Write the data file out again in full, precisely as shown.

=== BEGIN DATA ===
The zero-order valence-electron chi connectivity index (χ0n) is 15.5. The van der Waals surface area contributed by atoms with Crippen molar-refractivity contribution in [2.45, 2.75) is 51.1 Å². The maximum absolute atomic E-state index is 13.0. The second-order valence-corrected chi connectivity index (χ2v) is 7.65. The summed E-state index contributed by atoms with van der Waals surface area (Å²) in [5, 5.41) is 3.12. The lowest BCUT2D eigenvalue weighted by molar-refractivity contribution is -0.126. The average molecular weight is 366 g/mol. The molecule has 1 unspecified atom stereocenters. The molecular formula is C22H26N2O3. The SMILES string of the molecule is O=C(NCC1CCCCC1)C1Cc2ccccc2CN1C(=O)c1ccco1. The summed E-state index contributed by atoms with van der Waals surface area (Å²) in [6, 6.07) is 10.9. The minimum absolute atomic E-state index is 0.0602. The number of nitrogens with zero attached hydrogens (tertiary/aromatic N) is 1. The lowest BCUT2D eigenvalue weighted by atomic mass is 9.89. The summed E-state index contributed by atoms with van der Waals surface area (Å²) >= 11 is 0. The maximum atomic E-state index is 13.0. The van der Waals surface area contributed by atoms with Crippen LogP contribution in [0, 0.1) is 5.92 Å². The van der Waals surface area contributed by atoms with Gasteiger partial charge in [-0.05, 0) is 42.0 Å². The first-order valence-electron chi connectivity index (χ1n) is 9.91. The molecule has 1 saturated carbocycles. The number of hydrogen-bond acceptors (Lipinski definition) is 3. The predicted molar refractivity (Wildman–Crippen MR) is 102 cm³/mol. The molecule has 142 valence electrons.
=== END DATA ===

The zero-order valence-electron chi connectivity index (χ0n) is 15.5. The van der Waals surface area contributed by atoms with Crippen molar-refractivity contribution in [2.45, 2.75) is 51.1 Å². The maximum absolute atomic E-state index is 13.0. The second-order valence-corrected chi connectivity index (χ2v) is 7.65. The summed E-state index contributed by atoms with van der Waals surface area (Å²) in [5, 5.41) is 3.12. The lowest BCUT2D eigenvalue weighted by molar-refractivity contribution is -0.126. The average molecular weight is 366 g/mol. The molecule has 1 unspecified atom stereocenters. The molecular formula is C22H26N2O3. The SMILES string of the molecule is O=C(NCC1CCCCC1)C1Cc2ccccc2CN1C(=O)c1ccco1. The summed E-state index contributed by atoms with van der Waals surface area (Å²) in [6, 6.07) is 10.9. The minimum absolute atomic E-state index is 0.0602. The number of nitrogens with zero attached hydrogens (tertiary/aromatic N) is 1. The lowest BCUT2D eigenvalue weighted by atomic mass is 9.89. The summed E-state index contributed by atoms with van der Waals surface area (Å²) >= 11 is 0. The maximum atomic E-state index is 13.0. The van der Waals surface area contributed by atoms with Crippen LogP contribution in [0, 0.1) is 5.92 Å². The van der Waals surface area contributed by atoms with Gasteiger partial charge in [-0.05, 0) is 42.0 Å². The first-order valence-electron chi connectivity index (χ1n) is 9.91. The molecule has 1 saturated carbocycles. The number of hydrogen-bond acceptors (Lipinski definition) is 3. The predicted molar refractivity (Wildman–Crippen MR) is 102 cm³/mol. The molecule has 142 valence electrons.